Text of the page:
When Canada was preparing to welcome the world to Expo 67 in Montreal, two artists who contributed their talents were Inuit stonecarvers Kumukluk Saggiak and Elijah Pudlat. They decorated a giant mural in the Canadian pavilion, Katimavik (the meeting place). This film shows the two carvers at work on their wall and also conveys some of their impressions of life in suburbia.
Please note that this is an archival film that makes use of the word “Eskimo,” an outdated and offensive term. While the origin of the word is a matter of some contention, it is no longer used in Canada. The term was formally rejected by the Inuit Circumpolar Council in 1980 and has subsequently not been in use at the NFB for decades. This film is therefore a time-capsule of a bygone era, presented in its original version. The NFB apologizes for the offence caused.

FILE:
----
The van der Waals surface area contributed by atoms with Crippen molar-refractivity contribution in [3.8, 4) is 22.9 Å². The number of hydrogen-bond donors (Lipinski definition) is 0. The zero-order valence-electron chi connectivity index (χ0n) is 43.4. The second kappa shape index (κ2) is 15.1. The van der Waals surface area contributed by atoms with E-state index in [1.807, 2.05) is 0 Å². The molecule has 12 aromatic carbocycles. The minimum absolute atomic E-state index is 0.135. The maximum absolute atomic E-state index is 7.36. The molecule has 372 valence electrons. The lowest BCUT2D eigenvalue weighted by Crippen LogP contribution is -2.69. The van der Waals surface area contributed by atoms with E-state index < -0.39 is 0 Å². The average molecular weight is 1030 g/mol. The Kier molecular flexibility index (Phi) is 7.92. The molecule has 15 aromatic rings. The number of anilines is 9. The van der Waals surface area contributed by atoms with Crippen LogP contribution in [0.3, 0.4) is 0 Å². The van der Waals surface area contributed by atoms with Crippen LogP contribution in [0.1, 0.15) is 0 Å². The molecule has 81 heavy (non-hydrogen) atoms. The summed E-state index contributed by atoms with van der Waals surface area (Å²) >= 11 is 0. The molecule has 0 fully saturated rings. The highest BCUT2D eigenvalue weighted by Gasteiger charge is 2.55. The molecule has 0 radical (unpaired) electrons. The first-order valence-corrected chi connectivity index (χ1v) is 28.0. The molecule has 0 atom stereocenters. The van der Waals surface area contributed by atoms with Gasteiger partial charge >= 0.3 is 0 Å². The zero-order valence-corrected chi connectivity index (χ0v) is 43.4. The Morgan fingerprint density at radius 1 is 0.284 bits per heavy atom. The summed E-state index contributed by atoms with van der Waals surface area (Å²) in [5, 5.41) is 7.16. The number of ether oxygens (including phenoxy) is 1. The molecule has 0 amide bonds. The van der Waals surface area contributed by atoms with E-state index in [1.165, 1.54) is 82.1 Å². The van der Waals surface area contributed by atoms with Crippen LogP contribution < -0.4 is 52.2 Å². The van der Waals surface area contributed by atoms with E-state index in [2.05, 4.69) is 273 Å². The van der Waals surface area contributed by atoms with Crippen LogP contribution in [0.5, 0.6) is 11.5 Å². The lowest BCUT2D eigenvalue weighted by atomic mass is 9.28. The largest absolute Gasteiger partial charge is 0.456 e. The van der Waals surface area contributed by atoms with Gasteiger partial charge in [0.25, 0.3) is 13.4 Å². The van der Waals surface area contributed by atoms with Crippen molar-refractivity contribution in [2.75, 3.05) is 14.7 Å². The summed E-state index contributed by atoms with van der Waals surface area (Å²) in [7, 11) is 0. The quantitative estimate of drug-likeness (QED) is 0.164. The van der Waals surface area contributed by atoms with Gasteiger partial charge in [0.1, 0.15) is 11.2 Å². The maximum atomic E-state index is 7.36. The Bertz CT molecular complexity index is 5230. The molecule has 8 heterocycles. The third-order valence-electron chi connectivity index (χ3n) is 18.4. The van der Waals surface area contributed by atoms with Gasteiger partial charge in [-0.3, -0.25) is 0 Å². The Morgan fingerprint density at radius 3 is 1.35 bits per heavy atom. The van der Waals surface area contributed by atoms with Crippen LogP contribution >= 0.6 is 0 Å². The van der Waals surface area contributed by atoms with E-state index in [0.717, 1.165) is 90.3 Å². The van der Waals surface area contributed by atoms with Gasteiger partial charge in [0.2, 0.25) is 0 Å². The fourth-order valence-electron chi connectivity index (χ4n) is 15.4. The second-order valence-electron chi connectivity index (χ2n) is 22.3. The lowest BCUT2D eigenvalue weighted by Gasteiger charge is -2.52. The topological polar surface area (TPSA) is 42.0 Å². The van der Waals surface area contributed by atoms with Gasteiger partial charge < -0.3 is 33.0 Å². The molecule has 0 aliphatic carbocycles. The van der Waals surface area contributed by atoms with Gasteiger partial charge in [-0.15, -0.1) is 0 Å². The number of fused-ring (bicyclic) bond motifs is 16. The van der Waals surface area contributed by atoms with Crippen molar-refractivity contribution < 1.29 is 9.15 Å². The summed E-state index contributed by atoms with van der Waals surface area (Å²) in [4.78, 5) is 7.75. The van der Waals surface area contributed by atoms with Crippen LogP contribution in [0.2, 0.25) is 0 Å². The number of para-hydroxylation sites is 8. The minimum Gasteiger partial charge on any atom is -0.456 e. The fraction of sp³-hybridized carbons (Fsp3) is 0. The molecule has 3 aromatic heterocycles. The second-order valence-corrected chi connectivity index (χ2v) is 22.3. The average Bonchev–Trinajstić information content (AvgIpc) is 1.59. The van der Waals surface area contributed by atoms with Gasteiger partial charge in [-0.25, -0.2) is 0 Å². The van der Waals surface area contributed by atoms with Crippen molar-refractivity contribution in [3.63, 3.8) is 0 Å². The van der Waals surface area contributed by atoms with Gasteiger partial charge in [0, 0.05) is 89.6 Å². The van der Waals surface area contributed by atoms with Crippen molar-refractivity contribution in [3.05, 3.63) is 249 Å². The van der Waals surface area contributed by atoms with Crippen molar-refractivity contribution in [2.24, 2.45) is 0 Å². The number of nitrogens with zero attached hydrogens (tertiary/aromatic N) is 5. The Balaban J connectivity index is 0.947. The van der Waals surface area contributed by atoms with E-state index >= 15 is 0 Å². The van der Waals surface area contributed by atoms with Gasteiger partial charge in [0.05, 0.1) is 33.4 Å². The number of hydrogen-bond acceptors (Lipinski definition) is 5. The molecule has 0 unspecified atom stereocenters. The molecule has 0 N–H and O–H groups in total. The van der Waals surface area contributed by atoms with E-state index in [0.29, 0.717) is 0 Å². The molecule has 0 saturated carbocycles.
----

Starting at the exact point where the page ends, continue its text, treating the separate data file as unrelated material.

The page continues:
"We follow two Inuit stone carvers from Cape Dorset who come to Montreal to carve soapstone works of art that will be displayed at the Katimavik building (part of the Canadian pavilion). We witness the incredible culture shock experienced by these two men and their young families while they live in Ormstown and commute to the Expo site to carry out their work. One very funny moment is the comment by one of the carvers upon seeing fake igloos built for Expo." - A. OhayonAlbert Ohayon
De la sélection : Expo 67: 50+ Years Later